I am shit awful at religion and in that class I am bad Johnny at the back, but I sense a greater being, I so believe. I believe in a God that let his son die a public death in Palestine and loves me more then any parent loves their child. Belief is different to religion, it’s not like a brittle dead stick, it has flex and it is so strong.
I really like my whole self now with all the quirks and yes my favourite colour is magenta. A friend who knew me pre stroke said that I seem different “you are more tender now, I recognise you as John but you have changed”. My CT scan report includes the following; “A large wedge shaped hypo density involving the grey and white matter is noted in the right frontal region with involvement of the insular region and the right basal ganglia… in keeping with right chronic MCA territory infarct”. I am not medically trained and I do not know what my right frontal region does or does not do now, but I do know about living in my body post stroke. I find other words when the ‘right’ word is not there anymore. Day to day I have slight fine motor skill loss in my left hand, a very slight weakness in my left lower leg and foot. I find that eating with my right hand is easier, riding a bicycle is better then walking long distances and living as though each day is a gift as I could have been already dead as the lady doctor said.
I would not like to back track anymore if it were even possible, I am now accepting of my self and I am a lot more accepting of others too. Though I cope much better when in a congruent situation be that my home office or on a bicycle rush hour traffic and I am so much more perceptive now.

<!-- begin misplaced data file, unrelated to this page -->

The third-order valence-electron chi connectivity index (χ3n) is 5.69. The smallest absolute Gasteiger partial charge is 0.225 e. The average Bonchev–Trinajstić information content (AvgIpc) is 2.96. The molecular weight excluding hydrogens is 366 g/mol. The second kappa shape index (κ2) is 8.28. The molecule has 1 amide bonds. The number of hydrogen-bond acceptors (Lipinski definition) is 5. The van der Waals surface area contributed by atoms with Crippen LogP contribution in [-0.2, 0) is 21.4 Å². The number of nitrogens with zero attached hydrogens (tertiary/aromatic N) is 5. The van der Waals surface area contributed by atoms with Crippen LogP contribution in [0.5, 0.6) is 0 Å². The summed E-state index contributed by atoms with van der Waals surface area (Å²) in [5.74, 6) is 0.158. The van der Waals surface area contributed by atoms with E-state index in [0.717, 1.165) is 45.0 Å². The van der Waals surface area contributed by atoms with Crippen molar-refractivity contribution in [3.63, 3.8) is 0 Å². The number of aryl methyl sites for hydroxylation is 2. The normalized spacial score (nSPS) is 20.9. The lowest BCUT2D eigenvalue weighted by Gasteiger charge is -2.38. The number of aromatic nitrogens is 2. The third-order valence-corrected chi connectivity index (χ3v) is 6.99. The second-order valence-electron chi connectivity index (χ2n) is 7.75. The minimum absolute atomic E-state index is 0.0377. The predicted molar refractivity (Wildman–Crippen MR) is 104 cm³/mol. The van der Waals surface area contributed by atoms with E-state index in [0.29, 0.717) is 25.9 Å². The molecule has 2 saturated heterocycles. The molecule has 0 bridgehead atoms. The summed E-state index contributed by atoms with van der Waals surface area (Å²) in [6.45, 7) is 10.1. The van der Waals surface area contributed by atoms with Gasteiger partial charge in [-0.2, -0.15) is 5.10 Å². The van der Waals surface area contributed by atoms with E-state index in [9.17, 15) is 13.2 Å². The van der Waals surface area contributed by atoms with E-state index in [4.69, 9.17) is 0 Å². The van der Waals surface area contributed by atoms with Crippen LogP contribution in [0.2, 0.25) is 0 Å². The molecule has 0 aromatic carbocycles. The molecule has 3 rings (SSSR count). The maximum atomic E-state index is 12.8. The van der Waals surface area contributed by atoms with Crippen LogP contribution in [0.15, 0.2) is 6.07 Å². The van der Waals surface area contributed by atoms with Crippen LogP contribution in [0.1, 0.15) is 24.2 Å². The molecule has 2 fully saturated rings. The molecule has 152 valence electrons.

I would not wish a stroke on anyone, but my brain injury has come to me as a bit of a gift in disguise and life is short enough as it is to not take hold of what is. – John Robinson
Jessica on a red sofa and Mark Cook with his private garage sales, 2 environmental portraits by John Robinson.
The environmental portrait is a telling photograph of a person or group of people, it gives the viewer insight into an aspect of these people’s lives. In a FaceBook world of hyper happy selfies the environmental can introduce into the conversation a sense of calm and connection between the Subject and the viewer.
The environmental portrait has always been my first love in photography; and I offer environmental portraits in the Durban area done on A3 cotton rag art paper of yourself and or group for ZAR 1000.00 per print.
The men are drinking quarts of Black Label upstairs while the woman folk are rubbing down my host’s wife with peanut butter and tomato sauce in the courtyard at the back of the building in a well humoured anticipation of an addition to the host’s family.
The man talk is of a celebrity visit to South Beach; and there are strong views on this issue: will South Beach be graced to this magnitude or will the area once again be left out in the cold?